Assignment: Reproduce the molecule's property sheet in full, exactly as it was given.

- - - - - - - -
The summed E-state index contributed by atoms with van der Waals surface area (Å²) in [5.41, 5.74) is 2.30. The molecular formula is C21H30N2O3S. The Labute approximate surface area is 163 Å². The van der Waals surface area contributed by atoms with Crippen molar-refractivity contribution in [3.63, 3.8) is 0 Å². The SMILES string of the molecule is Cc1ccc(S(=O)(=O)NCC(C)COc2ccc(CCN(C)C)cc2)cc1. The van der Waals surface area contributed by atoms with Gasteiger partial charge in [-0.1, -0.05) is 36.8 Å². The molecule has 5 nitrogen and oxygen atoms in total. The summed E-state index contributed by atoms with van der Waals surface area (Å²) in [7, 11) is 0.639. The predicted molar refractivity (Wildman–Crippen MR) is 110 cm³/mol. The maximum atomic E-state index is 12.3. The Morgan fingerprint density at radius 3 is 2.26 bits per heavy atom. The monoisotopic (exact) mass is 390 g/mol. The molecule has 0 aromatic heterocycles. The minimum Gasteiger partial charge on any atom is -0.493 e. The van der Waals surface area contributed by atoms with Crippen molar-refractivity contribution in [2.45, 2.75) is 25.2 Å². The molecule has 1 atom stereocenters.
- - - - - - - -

The summed E-state index contributed by atoms with van der Waals surface area (Å²) in [5.41, 5.74) is 2.30. The molecular formula is C21H30N2O3S. The Labute approximate surface area is 163 Å². The van der Waals surface area contributed by atoms with Crippen molar-refractivity contribution in [3.63, 3.8) is 0 Å². The SMILES string of the molecule is Cc1ccc(S(=O)(=O)NCC(C)COc2ccc(CCN(C)C)cc2)cc1. The van der Waals surface area contributed by atoms with Gasteiger partial charge in [-0.1, -0.05) is 36.8 Å². The molecule has 5 nitrogen and oxygen atoms in total. The summed E-state index contributed by atoms with van der Waals surface area (Å²) in [7, 11) is 0.639. The predicted molar refractivity (Wildman–Crippen MR) is 110 cm³/mol. The maximum atomic E-state index is 12.3. The Morgan fingerprint density at radius 3 is 2.26 bits per heavy atom. The monoisotopic (exact) mass is 390 g/mol. The molecule has 0 aromatic heterocycles. The minimum Gasteiger partial charge on any atom is -0.493 e. The van der Waals surface area contributed by atoms with Crippen molar-refractivity contribution in [2.45, 2.75) is 25.2 Å². The molecule has 1 atom stereocenters.